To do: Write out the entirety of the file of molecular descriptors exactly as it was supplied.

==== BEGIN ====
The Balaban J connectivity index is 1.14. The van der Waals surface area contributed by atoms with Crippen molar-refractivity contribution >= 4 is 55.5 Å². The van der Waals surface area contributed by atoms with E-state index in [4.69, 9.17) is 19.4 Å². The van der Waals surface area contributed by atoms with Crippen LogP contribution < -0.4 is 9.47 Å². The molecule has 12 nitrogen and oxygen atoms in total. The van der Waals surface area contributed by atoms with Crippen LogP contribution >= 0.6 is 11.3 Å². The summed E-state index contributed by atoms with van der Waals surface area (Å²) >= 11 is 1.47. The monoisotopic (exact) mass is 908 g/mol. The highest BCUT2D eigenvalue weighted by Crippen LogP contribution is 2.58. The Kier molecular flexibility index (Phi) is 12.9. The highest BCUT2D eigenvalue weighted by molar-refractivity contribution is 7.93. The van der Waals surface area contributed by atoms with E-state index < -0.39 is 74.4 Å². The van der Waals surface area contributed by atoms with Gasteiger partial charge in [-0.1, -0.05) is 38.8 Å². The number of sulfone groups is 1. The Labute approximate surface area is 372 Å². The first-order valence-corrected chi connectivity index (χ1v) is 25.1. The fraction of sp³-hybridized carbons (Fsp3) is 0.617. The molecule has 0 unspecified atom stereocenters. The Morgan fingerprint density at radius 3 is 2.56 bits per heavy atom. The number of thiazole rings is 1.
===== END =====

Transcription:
The Balaban J connectivity index is 1.14. The van der Waals surface area contributed by atoms with Crippen molar-refractivity contribution >= 4 is 55.5 Å². The van der Waals surface area contributed by atoms with E-state index in [4.69, 9.17) is 19.4 Å². The van der Waals surface area contributed by atoms with Crippen LogP contribution < -0.4 is 9.47 Å². The molecule has 12 nitrogen and oxygen atoms in total. The van der Waals surface area contributed by atoms with Crippen LogP contribution >= 0.6 is 11.3 Å². The summed E-state index contributed by atoms with van der Waals surface area (Å²) >= 11 is 1.47. The monoisotopic (exact) mass is 908 g/mol. The highest BCUT2D eigenvalue weighted by Crippen LogP contribution is 2.58. The Kier molecular flexibility index (Phi) is 12.9. The highest BCUT2D eigenvalue weighted by molar-refractivity contribution is 7.93. The van der Waals surface area contributed by atoms with E-state index < -0.39 is 74.4 Å². The van der Waals surface area contributed by atoms with Gasteiger partial charge in [-0.1, -0.05) is 38.8 Å². The number of sulfone groups is 1. The Labute approximate surface area is 372 Å². The first-order valence-corrected chi connectivity index (χ1v) is 25.1. The fraction of sp³-hybridized carbons (Fsp3) is 0.617. The molecule has 0 unspecified atom stereocenters. The Morgan fingerprint density at radius 3 is 2.56 bits per heavy atom. The number of thiazole rings is 1.